William Penn, founder of Pennsylvania, 1718
Acts 27.1-26 (New International Version)
When it was decided that we would sail for Italy, Paul and some other prisoners were handed over to a centurion named Julius, who belonged to the Imperial Regiment. We boarded a ship from Adramyttium about to sail for ports along the coast of the province of Asia, and we put out to sea. Aristarchus, a Macedonian from Thessalonica, was with us.
The next day we landed at Sidon; and Julius, in kindness to Paul, allowed him to go to his friends so they might provide for his needs. From there we put out to sea again and passed to the lee of Cyprus because the winds were against us. When we had sailed across the open sea off the coast of Cilicia and Pamphylia, we landed at Myra in Lycia. There the centurion found an Alexandrian ship sailing for Italy and put us on board. We made slow headway for many days and had difficulty arriving off Cnidus. When the wind did not allow us to hold our course, we sailed to the lee of Crete, opposite Salmone. We moved along the coast with difficulty and came to a place called Fair Havens, near the town of Lasea.
Much time had been lost, and sailing had already become dangerous because by now it was after the Day of Atonement. So Paul warned them, ‘Men, I can see that our voyage is going to be disastrous and bring great loss to ship and cargo, and to our own lives also.’ But the centurion, instead of listening to what Paul said, followed the advice of the pilot and of the owner of the ship. Since the harbour was unsuitable to winter in, the majority decided that we should sail on, hoping to reach Phoenix and winter there. This was a harbour in Crete, facing both south-west and north-west.
When a gentle south wind began to blow, they saw their opportunity; so they weighed anchor and sailed along the shore of Crete. Before very long, a wind of hurricane force, called the ‘North-Easter’, swept down from the island. The ship was caught by the storm and could not head into the wind; so we gave way to it and were driven along. As we passed to the lee of a small island called Cauda, we were hardly able to make the lifeboat secure, so the men hoisted it aboard. Then they passed ropes under the ship itself to hold it together. Because they were afraid they would run aground on the sand-bars of Syrtis, they lowered the sea anchor and let the ship be driven along. We took such a violent battering from the storm that the next day they began to throw the cargo overboard. On the third day, they threw the ship’s tackle overboard with their own hands. When neither sun nor stars appeared for many days and the storm continued raging, we finally gave up all hope of being saved.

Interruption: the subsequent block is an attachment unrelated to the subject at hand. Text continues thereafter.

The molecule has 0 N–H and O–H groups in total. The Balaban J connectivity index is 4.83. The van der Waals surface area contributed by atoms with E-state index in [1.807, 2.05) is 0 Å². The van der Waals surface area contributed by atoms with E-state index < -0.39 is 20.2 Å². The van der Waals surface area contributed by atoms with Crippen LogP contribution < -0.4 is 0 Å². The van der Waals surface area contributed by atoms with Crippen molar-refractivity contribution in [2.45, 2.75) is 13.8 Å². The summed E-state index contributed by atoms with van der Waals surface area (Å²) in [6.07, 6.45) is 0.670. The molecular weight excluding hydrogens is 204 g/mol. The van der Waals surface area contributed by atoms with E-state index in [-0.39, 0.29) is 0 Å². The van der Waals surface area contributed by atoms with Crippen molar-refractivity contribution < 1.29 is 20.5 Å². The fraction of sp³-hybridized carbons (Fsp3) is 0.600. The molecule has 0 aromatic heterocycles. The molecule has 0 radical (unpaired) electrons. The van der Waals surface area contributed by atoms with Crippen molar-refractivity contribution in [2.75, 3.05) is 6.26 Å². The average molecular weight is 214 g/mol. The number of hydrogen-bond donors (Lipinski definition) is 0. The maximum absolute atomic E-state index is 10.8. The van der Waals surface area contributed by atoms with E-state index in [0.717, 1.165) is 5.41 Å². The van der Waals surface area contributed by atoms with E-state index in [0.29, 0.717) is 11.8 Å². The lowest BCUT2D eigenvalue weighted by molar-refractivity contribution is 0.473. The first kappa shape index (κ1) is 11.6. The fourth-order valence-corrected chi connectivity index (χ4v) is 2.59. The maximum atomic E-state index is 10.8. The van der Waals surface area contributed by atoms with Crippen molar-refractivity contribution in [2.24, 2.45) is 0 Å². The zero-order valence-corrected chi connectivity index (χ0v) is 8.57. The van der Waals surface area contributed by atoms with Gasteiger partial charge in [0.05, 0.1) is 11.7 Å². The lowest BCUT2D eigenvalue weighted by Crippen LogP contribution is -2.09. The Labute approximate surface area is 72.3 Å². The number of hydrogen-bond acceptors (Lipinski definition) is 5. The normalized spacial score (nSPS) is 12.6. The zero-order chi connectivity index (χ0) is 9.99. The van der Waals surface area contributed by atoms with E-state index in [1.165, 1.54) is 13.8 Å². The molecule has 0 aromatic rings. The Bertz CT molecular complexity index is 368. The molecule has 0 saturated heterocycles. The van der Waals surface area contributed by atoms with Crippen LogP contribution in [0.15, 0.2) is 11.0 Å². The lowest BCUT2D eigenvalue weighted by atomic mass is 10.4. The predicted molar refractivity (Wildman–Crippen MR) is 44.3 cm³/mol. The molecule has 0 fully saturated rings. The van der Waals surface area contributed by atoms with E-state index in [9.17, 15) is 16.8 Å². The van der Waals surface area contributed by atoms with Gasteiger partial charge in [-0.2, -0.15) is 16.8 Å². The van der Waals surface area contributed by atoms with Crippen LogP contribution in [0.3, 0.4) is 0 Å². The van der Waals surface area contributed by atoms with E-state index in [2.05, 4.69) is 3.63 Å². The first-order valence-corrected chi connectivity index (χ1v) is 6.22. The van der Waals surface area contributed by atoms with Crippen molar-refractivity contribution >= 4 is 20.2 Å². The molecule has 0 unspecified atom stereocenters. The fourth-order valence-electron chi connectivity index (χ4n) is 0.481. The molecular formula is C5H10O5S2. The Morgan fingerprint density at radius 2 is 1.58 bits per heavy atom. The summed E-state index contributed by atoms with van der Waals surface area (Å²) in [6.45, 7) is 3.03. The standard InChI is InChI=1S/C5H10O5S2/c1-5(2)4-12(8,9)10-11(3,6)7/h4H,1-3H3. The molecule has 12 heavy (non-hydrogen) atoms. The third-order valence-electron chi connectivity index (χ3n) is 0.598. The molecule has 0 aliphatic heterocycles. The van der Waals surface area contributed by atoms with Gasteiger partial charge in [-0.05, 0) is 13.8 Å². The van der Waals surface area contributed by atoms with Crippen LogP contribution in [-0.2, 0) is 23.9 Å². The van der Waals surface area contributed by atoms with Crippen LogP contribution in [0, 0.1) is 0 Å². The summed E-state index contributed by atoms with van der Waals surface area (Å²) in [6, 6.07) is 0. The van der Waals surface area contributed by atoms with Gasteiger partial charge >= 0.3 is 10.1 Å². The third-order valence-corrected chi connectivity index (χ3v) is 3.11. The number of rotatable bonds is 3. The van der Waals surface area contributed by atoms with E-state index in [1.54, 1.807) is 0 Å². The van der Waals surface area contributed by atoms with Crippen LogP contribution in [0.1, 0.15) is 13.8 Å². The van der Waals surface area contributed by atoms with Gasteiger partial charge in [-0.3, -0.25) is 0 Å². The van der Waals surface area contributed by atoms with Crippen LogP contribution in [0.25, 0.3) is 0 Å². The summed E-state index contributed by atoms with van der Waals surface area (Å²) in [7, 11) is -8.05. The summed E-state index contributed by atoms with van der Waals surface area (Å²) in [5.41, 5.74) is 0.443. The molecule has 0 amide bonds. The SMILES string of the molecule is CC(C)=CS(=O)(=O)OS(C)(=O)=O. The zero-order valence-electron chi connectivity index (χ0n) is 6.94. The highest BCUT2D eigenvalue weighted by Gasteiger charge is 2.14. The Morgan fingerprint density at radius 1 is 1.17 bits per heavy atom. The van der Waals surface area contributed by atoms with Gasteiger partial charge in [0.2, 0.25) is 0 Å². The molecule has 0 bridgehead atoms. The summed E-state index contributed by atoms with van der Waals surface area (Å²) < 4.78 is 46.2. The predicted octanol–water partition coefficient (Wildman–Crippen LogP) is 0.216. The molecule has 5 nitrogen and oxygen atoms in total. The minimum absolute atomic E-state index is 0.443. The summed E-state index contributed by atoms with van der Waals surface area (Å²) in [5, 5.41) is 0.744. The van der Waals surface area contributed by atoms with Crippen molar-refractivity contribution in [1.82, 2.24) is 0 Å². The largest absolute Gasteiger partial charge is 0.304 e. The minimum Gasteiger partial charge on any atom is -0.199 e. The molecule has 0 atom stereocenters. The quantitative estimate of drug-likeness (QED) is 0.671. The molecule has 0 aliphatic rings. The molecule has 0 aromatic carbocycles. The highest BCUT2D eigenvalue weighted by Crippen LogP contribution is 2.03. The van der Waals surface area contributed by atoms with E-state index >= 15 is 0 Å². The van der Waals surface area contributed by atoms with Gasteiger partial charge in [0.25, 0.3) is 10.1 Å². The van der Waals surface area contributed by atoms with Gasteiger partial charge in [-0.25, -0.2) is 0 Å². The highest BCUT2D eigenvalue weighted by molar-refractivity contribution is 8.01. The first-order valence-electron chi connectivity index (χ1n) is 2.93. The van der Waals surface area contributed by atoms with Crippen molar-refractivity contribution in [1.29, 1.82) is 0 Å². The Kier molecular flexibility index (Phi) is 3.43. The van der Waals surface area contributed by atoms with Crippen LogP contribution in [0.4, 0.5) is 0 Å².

After they had gone a long time without food, Paul stood up before them and said: ‘Men, you should have taken my advice not to sail from Crete; then you would have spared yourselves this damage and loss. But now I urge you to keep up your courage, because not one of you will be lost; only the ship will be destroyed. Last night an angel of the God to whom I belong and whom I serve stood beside me and said, “Do not be afraid, Paul. You must stand trial before Caesar; and God has graciously given you the lives of all who sail with you.” So keep up your courage, men, for I have faith in God that it will happen just as he told me. Nevertheless, we must run aground on some island.’
Today we remember the life William Penn, an early member of the Religious Society of Friends in England (the Quakers), and founder of the first colony of Pennsylvania.
William was born in London into a wealthy and educated naval family in the mid 17th Century. He was expelled from Oxford University shortly after he began because he refused to attend compulsory Church of England services, as it was around this time that time that Penn heard the Quaker missionary, Thomas Loe, speak and Penn was clearly impressed by him.